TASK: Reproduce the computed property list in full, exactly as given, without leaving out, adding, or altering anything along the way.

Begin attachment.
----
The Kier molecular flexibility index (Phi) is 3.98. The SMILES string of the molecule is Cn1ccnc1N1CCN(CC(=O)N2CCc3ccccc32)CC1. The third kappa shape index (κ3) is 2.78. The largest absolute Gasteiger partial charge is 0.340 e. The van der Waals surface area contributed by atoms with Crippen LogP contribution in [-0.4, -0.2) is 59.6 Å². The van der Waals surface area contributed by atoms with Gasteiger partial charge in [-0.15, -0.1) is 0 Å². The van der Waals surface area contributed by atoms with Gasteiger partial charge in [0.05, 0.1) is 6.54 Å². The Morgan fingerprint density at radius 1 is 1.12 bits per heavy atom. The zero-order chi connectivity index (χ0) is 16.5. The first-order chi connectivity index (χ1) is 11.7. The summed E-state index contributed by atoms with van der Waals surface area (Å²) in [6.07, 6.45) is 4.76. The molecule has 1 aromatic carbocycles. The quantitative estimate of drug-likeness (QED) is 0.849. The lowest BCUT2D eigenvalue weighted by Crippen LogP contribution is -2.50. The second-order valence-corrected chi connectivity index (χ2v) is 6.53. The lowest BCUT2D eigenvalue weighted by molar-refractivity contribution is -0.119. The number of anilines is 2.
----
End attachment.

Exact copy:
The Kier molecular flexibility index (Phi) is 3.98. The SMILES string of the molecule is Cn1ccnc1N1CCN(CC(=O)N2CCc3ccccc32)CC1. The third kappa shape index (κ3) is 2.78. The largest absolute Gasteiger partial charge is 0.340 e. The van der Waals surface area contributed by atoms with Crippen LogP contribution in [-0.4, -0.2) is 59.6 Å². The van der Waals surface area contributed by atoms with Gasteiger partial charge in [-0.15, -0.1) is 0 Å². The van der Waals surface area contributed by atoms with Gasteiger partial charge in [0.05, 0.1) is 6.54 Å². The Morgan fingerprint density at radius 1 is 1.12 bits per heavy atom. The zero-order chi connectivity index (χ0) is 16.5. The first-order chi connectivity index (χ1) is 11.7. The summed E-state index contributed by atoms with van der Waals surface area (Å²) in [6.07, 6.45) is 4.76. The molecule has 1 aromatic carbocycles. The quantitative estimate of drug-likeness (QED) is 0.849. The lowest BCUT2D eigenvalue weighted by Crippen LogP contribution is -2.50. The second-order valence-corrected chi connectivity index (χ2v) is 6.53. The lowest BCUT2D eigenvalue weighted by molar-refractivity contribution is -0.119. The number of anilines is 2.